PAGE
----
Detection of cytomegalovirus in human placental cells by polymerase chain reaction.
ABSTRACT Human cytomegalovirus (HCMV) is the most common cause of viral intrauterine infection. Progress in rapid, specific, and dependable detection of HCMV has recently been achieved by the use of DNA hybridization techniques and other molecular methods. We examined 21 placentas after delivery for the presence of HCMV DNA by polymerase chain reaction (PCR). To test the reliability of the PCR for the detection of HCMV DNA in clinical specimens, two simple PCR assays and a real-time quantitative PCR were used. PCR analysis of villous and decidual cells showed that HCMV DNA was present in 16 placentas (76.2%). Transmission of HCMV infection to chorionic villi was confirmed in 11 organs (52.4%), and congenital infections in newborns were detected in 9 cases (42.8%). These results suggest that HCMV genome detection in placentas at later gestational ages is common. Our results demonstrated that detection of HCMV DNA in placental tissues by DNA amplification provides a specific and sensitive method for diagnosis of intrauterine HCMV infection.
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ABSTRACT: During human gestation, viruses can cause intrauterine infections associated with pregnancy complications and fetal abnormalities. The ability of viruses to spread from the infected mother to the fetus arises from the architecture of the placenta, which anchors the fetus to the uterus. Placental cytotrophoblasts differentiate, assume an endothelial phenotype, breach uterine blood vessels and form a hybrid vasculature that amplifies the maternal blood supply for fetal development. Human cytomegalovirus - the major cause of congenital disease - infects the uterine wall and the adjacent placenta, suggesting adaptation for pathogen survival in this microenvironment. Infection of villus explants and differentiating and/or invading cytotrophoblasts offers an in vitro model for studying viruses associated with prenatal infections.Trends in Microbiology 05/2005; 13(4):164-74. · 8.43 Impact Factor
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ABSTRACT: Highly purified functional cytotrophoblasts have been prepared from human term placentae by adding a Percoll gradient centrifugation step to a standard trypsin-DNase dispersion method. The isolated mononuclear trophoblasts averaged 10 microns in diameter, with occasional cells measuring up to 20-30 microns. Viability was greater than 90%. Transmission electron microscopy revealed that the cells had fine structural features typical of trophoblasts. In contrast to syncytial trophoblasts of intact term placentae, these cells did not stain for hCG, human placental lactogen, pregnancy-specific beta 1-glycoprotein or low mol wt cytokeratins by immunoperoxidase methods. Endothelial cells, fibroblasts, or macrophages did not contaminate the purified cytotrophoblasts, as evidenced by the lack of immunoperoxidase staining with antibodies against vimentin or alpha 1-antichymotrypsin. The cells produced progesterone (1 ng/10(6) cells . 4 h), and progesterone synthesis was stimulated up to 8-fold in the presence of 25-hydroxycholesterol (20 micrograms/ml). They also produced estrogens (1360 pg/10(6) cells . 4 h) when supplied with androstenedione (1 ng/ml) as a precursor. When placed in culture, the cytotrophoblasts consistently formed aggregates, which subsequently transformed into syncytia within 24-48 h after plating. Time lapse cinematography revealed that this process occurred by cell fusion. The presumptive syncytial groups were proven to be true syncytia by microinjection of fluorescently labeled alpha-actinin, which diffused completely throughout the syncytial cytoplasm within 30 min. Immunoperoxidase staining of cultured trophoblasts between 3.5 and 72 h after plating revealed a progressive increase in cytoplasmic pregnancy-specific beta 1-glycoprotein, hCG, and human placental lactogen concomitant with increasing numbers of aggregates and syncytia. At all time points examined, occasional single cells positive for these markers were identified. RIA of the spent culture media for hCG revealed a significant increase in secreted hCG, paralleling the increase in hCG-positive cells and syncytia identified by immunoperoxidase methods. We conclude that human cytotrophoblasts differentiate in culture and fuse to form functional syncytiotrophoblasts.Endocrinology 05/1986; 118(4):1567-82. · 4.72 Impact Factor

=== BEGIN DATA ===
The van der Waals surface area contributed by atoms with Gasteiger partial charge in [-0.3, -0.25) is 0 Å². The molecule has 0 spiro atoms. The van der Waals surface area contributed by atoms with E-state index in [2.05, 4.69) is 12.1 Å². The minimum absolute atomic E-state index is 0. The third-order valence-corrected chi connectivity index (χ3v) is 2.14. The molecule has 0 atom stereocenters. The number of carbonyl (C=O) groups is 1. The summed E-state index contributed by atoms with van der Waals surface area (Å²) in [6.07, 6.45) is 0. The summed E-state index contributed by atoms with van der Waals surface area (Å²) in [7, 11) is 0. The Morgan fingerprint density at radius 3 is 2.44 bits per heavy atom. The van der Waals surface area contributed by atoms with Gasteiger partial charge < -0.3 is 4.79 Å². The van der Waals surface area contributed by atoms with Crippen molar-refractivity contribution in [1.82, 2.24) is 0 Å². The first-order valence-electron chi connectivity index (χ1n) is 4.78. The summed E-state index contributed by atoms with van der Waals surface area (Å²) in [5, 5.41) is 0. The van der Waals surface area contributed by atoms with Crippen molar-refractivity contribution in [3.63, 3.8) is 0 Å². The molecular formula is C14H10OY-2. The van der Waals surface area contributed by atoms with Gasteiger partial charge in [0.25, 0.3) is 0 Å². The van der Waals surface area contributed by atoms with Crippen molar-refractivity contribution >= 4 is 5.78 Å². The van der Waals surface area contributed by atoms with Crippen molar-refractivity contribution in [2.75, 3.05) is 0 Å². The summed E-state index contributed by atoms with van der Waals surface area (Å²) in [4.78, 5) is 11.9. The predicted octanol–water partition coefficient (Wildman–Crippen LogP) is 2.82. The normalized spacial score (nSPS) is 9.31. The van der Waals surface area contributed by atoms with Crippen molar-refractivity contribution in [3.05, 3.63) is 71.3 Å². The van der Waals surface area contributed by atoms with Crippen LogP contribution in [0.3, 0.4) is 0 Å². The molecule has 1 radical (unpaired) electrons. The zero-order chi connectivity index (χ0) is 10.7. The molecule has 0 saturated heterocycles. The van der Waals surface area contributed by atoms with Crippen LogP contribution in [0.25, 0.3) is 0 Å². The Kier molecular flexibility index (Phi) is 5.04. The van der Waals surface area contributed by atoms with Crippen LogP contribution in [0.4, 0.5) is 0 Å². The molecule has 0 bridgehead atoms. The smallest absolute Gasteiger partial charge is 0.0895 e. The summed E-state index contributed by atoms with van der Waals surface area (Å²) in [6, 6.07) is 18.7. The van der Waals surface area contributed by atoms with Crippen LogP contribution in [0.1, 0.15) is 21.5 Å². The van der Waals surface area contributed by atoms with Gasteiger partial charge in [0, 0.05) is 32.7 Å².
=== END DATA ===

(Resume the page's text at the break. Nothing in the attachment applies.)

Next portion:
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ABSTRACT: Human cytomegalovirus (HCMV) is the most common cause of viral intra-uterine infection. The experience with prenatal diagnosis remains limited and is based on few reports of small numbers of cases. It is thus difficult to compare the accuracy of the different tests because the groups studied were small and heterogeneous. We describe here our experience on a series of 98 pregnancies leading to HCMV congenital infection, among which 71 have been tested by amniotic fluid (AF) sampling followed by culture and/or polymerase chain reaction (PCR). Independently of the delay between AF sampling and the first HCMV IgM positive result, the mean sensitivity of both culture and PCR was around 70 per cent. The best sensitivity (95.5 per cent) was obtained after a delay > or = 6 weeks in late pregnancy (> or = 23 weeks). The present study demonstrated clearly that the delay between AF puncture and the presumed date of seroconversion is more important for sensitivity than the technique used for the diagnosis (PCR or culture). However, even in the best diagnostic conditions, negative results of HCMV culture or PCR in AF cannot formally exclude intra-uterine infection.Prenatal Diagnosis 04/1999; 19(4):314-7. · 2.68 Impact Factor